SEOUL (AFP) – South Korea and Japan’s foreign ministers will meet next week to settle a bitter row over a Japanese wartime brothel system which has strained bilateral ties, officials said Friday (Dec 25).
The one-day meeting between South Korean Foreign Minister Yun Byung Se and his Japanese counterpart, Fumio Kishida, will be held in Seoul on Monday (Dec 28), Yun’s office said.
The ministers are to discuss “matters of mutual concern” such as the issue of women systematically forced to have sex with Japanese soldiers during World War II, it said.
In Tokyo, Kishida told reporters that he was prepared to “work hard” to settle the dispute over “comfort women”, a day after Japanese Prime Minister Shinzo Abe ordered him to visit Seoul to seek a breakthrough.
Abe aims for a resolution of the lingering issue that has hammered bilateral ties between the two East Asian US allies.
“I’m ready to be improvisational and work hard over the Japan-South Korea relationship and the comfort women issue,” Kishida said.
He said his visit is “part of efforts towards an early settlement of (bilateral issues) that our leaders agreed” in the summit last month between Abe and South Korean President Park Geun-Hye.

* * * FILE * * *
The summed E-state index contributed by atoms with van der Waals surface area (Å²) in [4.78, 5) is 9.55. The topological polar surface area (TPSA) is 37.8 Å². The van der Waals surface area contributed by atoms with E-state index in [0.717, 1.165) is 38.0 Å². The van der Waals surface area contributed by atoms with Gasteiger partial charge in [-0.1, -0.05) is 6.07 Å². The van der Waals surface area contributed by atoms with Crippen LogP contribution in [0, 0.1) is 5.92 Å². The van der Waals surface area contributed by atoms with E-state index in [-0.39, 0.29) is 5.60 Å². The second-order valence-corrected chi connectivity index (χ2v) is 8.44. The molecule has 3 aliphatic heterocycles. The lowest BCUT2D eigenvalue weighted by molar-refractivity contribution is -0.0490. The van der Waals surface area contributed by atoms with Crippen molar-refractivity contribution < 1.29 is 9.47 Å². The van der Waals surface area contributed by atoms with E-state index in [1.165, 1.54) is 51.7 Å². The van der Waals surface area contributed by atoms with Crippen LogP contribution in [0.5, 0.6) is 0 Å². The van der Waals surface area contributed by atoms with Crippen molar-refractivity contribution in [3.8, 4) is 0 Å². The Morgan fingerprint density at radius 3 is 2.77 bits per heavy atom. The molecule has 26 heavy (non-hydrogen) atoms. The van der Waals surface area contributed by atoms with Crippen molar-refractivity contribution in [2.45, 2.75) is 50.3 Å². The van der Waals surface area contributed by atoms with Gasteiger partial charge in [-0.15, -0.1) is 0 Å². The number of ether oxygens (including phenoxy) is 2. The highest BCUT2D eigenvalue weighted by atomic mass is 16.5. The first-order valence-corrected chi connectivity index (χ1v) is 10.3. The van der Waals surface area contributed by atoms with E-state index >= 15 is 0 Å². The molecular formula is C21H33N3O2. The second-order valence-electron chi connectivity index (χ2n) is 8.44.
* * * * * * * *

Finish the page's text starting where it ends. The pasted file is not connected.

Japan issued a landmark 1993 statement that expressed “sincere apologies and remorse” to the women “who suffered immeasurable pain and incurable physical and psychological wounds as comfort women”.
But it has long maintained that the dispute was settled in a 1965 normalisation agreement with South Korea, which saw Tokyo make a total payment of US$800 million (S$1,124) in grants or loans to its former colony.
Seoul is demanding a fresh formal apology and compensation for the Korean women forced to serve as wartime sex slaves in Japanese military army brothels.
The fate of the comfort women is a hugely emotional issue in South Korea and a source of much of the distrust that has marred relations between Seoul and Tokyo for decades.
However, Abe and Park have recently demonstrated their willingness to resolve the row after their first bilateral summit meeting last month and diplomats from the two countries have since met to seek a solution.
Before last month’s meeting in Seoul, Park had rebuffed all previous bilateral summit proposals, arguing that Tokyo had yet to properly atone for its wartime past and 1910-45 colonial rule.
The acquittal last week in South Korea of a Japanese journalist who had been prosecuted for allegedly defaming Park in a column is also seen as having cleared another obstacle that had stood in the way of improved relations.